Listening to the Stax SR-009 and Great Headphone Amplifiers Ray Samuels A-10 Thunderbolt

Ray Samuels Audio A-10 Thunderbolt ($6500)
Bristling with features, the Thunderbolt is both an electrostatic headphone amp and a pre-amp. This amp is an all-tube design for the audio section with a separate solid-state power supply, and uses matched pairs of 5687 tubes for the headphones, with matched 6SN7s used for the analog outputs of the pre-amp. Two balanced inputs, three unbalanced inputs, and a tape and pre-amp output (both with balanced and unbalanced connections) grace the rear of the main electronics unit, which can rest atop or aside the separate power supply.

At normal listening levels, the A-10 seems the punchiest and most dynamic sounding of the amps. Bass notes are fairly tight and well integrated with the mids. The presence area of the upper-mids seem slightly emphasized relative to the rest of the midrange giving the vocals an up-front feel. The treble is articulate and well proportioned, but there seemed a slight "Ssss" emphasis in the mid-treble. The overall feeling I got from the A-10 was fun, sparkly, and a bit hyped up. It's not the type of sound I generally prefer, but it did seem to do it quite well and should satisfy listeners with that normal listening levels.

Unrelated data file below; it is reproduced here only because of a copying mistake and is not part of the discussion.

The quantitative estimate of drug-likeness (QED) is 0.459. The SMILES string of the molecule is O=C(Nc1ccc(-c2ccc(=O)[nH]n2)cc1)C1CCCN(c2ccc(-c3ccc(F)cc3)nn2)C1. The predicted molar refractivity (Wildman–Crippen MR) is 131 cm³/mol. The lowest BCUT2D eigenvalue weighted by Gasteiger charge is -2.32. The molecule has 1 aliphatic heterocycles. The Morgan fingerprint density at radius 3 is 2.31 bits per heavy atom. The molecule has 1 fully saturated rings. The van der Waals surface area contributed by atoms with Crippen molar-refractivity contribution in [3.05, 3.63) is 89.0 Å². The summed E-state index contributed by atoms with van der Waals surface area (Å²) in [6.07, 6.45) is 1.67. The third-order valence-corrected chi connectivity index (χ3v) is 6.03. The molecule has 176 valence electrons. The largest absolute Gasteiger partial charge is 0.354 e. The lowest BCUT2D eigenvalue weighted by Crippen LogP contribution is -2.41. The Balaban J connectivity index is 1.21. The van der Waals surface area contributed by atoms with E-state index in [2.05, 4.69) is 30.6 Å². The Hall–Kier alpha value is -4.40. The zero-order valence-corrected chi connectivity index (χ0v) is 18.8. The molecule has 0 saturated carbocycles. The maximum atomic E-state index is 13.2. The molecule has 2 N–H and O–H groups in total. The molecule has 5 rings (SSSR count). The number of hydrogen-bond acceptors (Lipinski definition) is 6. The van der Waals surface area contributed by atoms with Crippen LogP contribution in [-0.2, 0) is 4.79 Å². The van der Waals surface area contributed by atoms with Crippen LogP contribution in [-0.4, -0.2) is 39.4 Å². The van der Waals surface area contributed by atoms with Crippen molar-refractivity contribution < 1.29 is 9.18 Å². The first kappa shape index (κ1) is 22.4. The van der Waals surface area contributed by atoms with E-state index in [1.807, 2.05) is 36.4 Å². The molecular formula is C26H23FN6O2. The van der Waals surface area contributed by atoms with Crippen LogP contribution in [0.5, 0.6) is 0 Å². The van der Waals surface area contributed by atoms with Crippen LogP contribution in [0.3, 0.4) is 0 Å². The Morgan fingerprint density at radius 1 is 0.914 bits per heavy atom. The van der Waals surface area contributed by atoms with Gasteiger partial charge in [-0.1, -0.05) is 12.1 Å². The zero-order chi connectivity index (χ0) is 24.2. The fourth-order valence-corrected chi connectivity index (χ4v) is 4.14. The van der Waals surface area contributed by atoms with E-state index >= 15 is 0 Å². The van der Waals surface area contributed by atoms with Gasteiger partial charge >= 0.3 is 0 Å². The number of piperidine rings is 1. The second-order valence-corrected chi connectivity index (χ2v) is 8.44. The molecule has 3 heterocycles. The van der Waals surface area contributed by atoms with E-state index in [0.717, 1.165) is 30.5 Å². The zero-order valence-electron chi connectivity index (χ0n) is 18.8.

Like so many of these amps, cranking up the Thunderbolt brought out some of the above characteristics in a less pleasant light. To be fair, it did far better than the Stax amps, and somewhat better than the Woo with loud listening levels, but in the end the sparkle and hype got to be overbearing and gritty on most music, and downright painful on crunchy guitar tracks.

If you like your tunes a bit on the exciting side, this might be the e-stat amp for you. I'd be cautious of hard driving rock and metal, where the Thunderbolt may get too agressive, but with acoustic jazz and classical it will bring some added zazz some might like.

I'd say the more difficult question to resolve is whether you want to build your entire big rig around the A-10's pre-amp function. (Sorry, I didn't have time to check it out as a pre-amp.) It's certainly got the right look for it, but with all the tubes on all the time I would worry a bit about using up tubes when they're not actually being listened to.


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